School closures were very bad policy
Published September 8, 2022
By John Hood
Roughly everyone in the United States — with the possible exception of teacher-union leaders and their pet politicians — knew that learning losses from COVID-era school shutdowns were going to be big. But the latest results from the National Assessment of Educational Progress (NAEP) still retained their power to shock.
From 2020 to 2022, average scale scores for American nine-year-olds dropped by five points in reading and seven points in math. That’s the largest decline in reading scores since 1990. It’s the first-ever decline in math scores. As might be expected, learning losses were largest among students who were already low-performing and among disadvantaged students with less access to parental support and resources while trying to learn at home.
Here in North Carolina, 51% of our public-school students scored at “grade-level proficiency” on state exams in 2022, up from a disastrous 45% in 2021 but still well below the 59% levels of 2017, 2018, and 2019. North Carolina also sets a higher bar, called “college and career ready,” for which the latest averages are even more sobering: 34% in 2022, compared with 30% in 2021 and 45% in 2019.
When the pandemic struck in early 2020, I wrote many times about the difficult tradeoffs our policymakers faced. Although I didn’t always agree with the choices they made, I understood the reasoning behind the initial shutdowns and subsequent restrictions on commerce and travel. Presented with limited information, few therapeutic options, and no vaccines for this deadly disease, policymakers’ options were constrained and inherently costly.
Early in the pandemic, however, it became clear that the disease’s risk profile was greatly skewed by age and preexisting conditions such as obesity. Young children faced (and still face) a tiny risk of serious illness from COVID-19. Other countries started reopening their public schools in the summer of 2020, as did some states. North Carolina didn’t. As some of us argued at the time, and as most in retrospect now concede, this was a very bad call.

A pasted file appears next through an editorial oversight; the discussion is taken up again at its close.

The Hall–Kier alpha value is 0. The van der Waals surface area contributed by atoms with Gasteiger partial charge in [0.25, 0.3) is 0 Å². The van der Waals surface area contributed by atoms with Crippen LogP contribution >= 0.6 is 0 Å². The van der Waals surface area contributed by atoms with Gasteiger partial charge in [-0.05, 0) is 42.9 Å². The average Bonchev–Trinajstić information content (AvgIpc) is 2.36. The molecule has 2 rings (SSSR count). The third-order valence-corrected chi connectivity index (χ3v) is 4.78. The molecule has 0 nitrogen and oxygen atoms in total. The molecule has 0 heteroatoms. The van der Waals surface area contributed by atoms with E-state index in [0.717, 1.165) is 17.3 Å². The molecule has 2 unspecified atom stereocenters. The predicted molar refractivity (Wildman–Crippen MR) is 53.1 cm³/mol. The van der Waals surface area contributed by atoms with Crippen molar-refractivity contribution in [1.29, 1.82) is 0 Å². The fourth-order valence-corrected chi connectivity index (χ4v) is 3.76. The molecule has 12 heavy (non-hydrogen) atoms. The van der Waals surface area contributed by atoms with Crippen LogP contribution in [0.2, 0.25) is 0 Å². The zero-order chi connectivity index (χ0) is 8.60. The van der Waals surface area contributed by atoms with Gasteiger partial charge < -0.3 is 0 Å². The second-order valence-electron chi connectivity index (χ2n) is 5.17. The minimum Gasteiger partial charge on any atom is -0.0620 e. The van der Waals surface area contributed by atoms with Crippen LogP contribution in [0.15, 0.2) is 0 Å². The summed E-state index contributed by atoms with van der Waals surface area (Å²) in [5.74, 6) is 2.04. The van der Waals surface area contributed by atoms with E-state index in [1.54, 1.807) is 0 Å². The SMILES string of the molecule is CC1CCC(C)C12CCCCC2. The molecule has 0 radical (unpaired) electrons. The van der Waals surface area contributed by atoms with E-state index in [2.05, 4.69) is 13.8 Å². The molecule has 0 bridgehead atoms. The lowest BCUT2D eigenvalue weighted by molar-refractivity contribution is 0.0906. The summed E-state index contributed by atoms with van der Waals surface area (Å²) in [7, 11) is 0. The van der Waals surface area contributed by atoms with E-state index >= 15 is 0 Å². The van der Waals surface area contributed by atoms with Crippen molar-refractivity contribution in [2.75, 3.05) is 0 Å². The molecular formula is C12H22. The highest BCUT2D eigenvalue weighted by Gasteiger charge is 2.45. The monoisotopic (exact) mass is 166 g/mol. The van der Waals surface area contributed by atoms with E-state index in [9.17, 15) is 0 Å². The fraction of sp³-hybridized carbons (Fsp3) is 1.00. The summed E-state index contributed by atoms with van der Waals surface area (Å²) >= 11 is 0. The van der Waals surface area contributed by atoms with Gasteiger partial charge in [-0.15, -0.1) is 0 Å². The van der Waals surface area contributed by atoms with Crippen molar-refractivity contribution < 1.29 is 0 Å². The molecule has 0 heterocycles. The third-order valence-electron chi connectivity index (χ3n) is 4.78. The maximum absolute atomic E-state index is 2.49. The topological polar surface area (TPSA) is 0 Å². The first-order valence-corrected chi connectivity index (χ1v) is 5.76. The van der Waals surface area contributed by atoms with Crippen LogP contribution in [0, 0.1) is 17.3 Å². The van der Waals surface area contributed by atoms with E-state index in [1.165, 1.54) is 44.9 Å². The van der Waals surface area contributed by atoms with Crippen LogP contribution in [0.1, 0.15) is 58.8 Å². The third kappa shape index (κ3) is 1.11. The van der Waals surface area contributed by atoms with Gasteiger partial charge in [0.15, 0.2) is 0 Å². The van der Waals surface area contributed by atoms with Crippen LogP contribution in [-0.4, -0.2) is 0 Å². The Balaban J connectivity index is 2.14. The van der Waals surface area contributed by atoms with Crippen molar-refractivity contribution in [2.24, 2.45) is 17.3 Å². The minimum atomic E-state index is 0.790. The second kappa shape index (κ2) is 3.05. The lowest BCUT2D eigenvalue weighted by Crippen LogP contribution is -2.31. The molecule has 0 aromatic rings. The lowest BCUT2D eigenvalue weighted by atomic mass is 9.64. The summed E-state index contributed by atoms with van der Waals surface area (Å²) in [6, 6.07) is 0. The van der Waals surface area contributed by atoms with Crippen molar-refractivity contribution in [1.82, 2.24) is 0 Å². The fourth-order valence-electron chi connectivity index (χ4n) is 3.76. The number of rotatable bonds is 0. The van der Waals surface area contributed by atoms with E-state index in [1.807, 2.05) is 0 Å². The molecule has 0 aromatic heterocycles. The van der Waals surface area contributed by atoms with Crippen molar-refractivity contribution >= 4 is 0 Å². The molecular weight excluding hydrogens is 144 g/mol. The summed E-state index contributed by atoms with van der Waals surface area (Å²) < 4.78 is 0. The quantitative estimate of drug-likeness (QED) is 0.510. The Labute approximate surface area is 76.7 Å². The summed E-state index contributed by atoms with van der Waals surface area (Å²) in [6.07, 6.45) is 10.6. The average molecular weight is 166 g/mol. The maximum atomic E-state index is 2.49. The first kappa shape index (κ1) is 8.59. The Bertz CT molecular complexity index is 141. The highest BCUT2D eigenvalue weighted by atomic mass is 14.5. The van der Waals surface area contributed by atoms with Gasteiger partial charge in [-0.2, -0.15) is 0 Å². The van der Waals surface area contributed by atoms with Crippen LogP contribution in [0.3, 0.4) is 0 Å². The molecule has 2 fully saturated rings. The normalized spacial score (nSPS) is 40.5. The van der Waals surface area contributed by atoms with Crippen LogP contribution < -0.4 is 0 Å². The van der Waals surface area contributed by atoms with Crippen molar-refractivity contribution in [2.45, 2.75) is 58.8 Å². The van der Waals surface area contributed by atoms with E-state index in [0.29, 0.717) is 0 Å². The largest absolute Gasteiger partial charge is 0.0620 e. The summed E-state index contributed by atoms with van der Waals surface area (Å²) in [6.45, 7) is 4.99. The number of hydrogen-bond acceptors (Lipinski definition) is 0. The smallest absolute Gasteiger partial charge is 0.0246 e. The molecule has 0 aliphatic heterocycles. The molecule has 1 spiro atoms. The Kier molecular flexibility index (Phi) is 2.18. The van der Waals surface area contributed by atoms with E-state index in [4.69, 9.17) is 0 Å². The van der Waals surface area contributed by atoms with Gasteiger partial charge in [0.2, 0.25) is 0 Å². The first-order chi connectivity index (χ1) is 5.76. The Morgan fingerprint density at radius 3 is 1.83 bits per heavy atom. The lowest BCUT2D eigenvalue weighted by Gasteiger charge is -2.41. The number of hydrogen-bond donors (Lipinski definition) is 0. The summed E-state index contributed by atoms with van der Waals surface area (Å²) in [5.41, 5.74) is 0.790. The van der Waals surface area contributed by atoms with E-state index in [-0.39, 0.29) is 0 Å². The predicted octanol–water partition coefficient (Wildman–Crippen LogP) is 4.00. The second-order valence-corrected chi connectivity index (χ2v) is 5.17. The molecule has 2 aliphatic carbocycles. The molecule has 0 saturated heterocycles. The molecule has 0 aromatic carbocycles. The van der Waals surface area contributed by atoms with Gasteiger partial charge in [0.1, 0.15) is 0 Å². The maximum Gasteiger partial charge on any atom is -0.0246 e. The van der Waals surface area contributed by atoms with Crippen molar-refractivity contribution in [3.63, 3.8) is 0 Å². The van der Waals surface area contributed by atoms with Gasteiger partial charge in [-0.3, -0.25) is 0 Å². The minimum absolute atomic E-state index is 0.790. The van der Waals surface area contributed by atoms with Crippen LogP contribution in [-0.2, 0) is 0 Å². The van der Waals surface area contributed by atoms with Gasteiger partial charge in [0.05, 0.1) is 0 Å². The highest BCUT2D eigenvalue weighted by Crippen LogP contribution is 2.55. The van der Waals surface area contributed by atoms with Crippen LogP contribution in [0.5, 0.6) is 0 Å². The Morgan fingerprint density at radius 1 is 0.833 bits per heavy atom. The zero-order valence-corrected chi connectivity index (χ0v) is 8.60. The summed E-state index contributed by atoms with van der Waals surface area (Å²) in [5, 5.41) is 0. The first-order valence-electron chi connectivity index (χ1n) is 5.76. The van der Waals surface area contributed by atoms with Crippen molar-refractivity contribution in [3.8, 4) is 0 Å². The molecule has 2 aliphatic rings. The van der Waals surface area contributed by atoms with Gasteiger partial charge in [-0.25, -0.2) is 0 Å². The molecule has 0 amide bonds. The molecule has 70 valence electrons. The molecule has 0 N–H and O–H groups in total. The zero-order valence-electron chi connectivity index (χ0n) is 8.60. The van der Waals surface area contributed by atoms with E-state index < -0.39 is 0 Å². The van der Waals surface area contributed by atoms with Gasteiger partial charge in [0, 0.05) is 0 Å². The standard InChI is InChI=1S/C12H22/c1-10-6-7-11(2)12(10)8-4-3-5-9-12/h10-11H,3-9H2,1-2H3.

Defenders of Gov. Roy Cooper and his administration would hasten to point out that North Carolina has experienced a relatively low rate of COVID-19 deaths. Doesn’t that prove that the state’s approach to school reopening, and to pandemic restrictions more generally, was the right one?
Not so fast. While North Carolina’s COVID mortality compares favorably to that of neighboring states, the story is more complicated than that. For one thing, because the risk of serious illness is so strongly related to demographics, simply eyeballing raw totals is unwise. You have to adjust the data.
The most recent age-adjusted death rates I’ve seen were produced in late August by the Bioinformatics CRO, an international research team. Its figure for North Carolina is 295 per 100,000 residents, ranking the state 29th in the nation. That’s clearly better than the age-adjusted death rates of Tennessee (403), Georgia (359), and South Carolina (356). But North Carolina’s rate is actually a little higher than Florida’s rate of 288 per 100,000.
Remember the furious criticism hurled at Florida Gov. Ron DeSantis for restricting his state’s businesses too little and reopening his schools too early? As it turned out, the Sunshine State’s risk-adjusted COVID deaths aren’t much different from those of, say, Illinois and Connecticut — and are significantly better than those of tightly controlled Pennsylvania and New Jersey.
Indeed, according to a separate statistical analysis by the Bioinformatics CRO, the stringency of state lockdown measures — including school closures, workplace closures, and restrictions on public gatherings — shows no correlation with COVID deaths after adjusting for each state’s age and obesity rates.
We can’t yet know for certain whether states that opened their schools early, such as Florida, experienced significantly less learning loss than North Carolina did. The NAEP reading and math trends I referenced earlier are not yet available at the state level, and it’s best to use a common yardstick for such measurements.
But I’d say it’s a reasonable guess. Lengthy school closures were, in fact, unreasonable.